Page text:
A little understanding will go a long way towards a successful Rugby World Cup

Rugby World Cup organisers are calling on Kiwis to welcome foreigners in the wake of guidelines issued in Britain on how not to inflame cultural sensitivities during the Olympics.

The Olympic guidelines say "Pom" is a term of endearment for Britons and not an insult, Japanese people smile when agitated and it is rude to "steal the nose" of a South African.

Here in New Zealand, those preparing for next year's Rugby World Cup say there are no plans to put out a similar list and are expecting Kiwis to be perfectly behaved hosts.

Leaflets will be released to encourage all Kiwis to be respectful of the different cultures who will be visiting.

A spokeswoman for NZ2011 - the Government office that is organising the festival associated with the tournament - said last night it was calling on all New Zealanders to be welcoming hosts to all peoples next year.

"Part of that is understanding and respecting other cultures," she said.

"In the lead-up to the tournament, the NZ2011 office will be workingwith communities around thecountry, encouraging everyone tobe great hosts through things like adopt-a-second-team programmes."

That idea will involve people being encouraged to support not only the All Blacks but also another team of their choice, to make international teams feel more welcome.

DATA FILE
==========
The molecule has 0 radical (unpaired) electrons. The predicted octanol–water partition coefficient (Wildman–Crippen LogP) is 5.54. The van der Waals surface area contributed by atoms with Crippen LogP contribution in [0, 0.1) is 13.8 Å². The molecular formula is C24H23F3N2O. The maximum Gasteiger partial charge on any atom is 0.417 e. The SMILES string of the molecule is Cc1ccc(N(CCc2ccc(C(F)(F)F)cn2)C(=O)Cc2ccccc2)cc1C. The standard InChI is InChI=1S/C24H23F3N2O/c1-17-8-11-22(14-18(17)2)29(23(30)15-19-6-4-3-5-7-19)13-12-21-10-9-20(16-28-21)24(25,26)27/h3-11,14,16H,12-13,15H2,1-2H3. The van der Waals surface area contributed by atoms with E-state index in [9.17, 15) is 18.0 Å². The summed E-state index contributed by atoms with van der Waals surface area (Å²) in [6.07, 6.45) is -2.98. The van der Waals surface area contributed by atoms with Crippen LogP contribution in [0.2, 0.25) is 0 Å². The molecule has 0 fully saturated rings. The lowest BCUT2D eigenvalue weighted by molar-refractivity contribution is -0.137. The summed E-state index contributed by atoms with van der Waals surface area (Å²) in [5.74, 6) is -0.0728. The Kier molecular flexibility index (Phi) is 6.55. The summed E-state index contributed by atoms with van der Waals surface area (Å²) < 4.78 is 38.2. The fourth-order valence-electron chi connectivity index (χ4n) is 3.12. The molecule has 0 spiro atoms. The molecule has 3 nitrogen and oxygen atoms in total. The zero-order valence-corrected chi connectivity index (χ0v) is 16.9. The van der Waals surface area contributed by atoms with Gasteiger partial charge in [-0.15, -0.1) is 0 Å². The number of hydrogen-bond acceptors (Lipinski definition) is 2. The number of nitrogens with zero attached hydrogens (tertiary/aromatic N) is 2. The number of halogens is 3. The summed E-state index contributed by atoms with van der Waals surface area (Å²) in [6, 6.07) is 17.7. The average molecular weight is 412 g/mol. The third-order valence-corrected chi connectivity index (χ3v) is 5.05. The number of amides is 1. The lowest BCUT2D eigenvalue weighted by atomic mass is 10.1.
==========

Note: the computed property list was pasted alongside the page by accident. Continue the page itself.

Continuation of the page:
For example, "sometimes a place that has a lot of immigrants from a certain area - like Italians in Nelson - will adopt that team," said the spokeswoman.

"They might go to that team's games wearing their colours or put on an event to recognise their culture," she said.

About 85,000 people from around the world are expected to be in New Zealand for the World Cup next year, according to Tourism Auckland figures.

Most travellers are expected to come from Australia, England and South Africa.

Those arrivals also include expatriate Kiwis from around the world.

Smaller numbers of visitors are expected to come from Japan, Scotland, France, Wales and Ireland.

* Japanese tend to smile when angry, embarrassed or sad.
* Placing your thumb between your forefinger and your second finger (as if you were "stealing a nose") is an obscene gesture to a South African.
* Don't call a Brit a "Pom" - it may be taken as an insult.

* Ask which road leads to Australia.
* Demand "fish and chips" recitals.
* Offer to buy the North Island.
* Beat the All Blacks.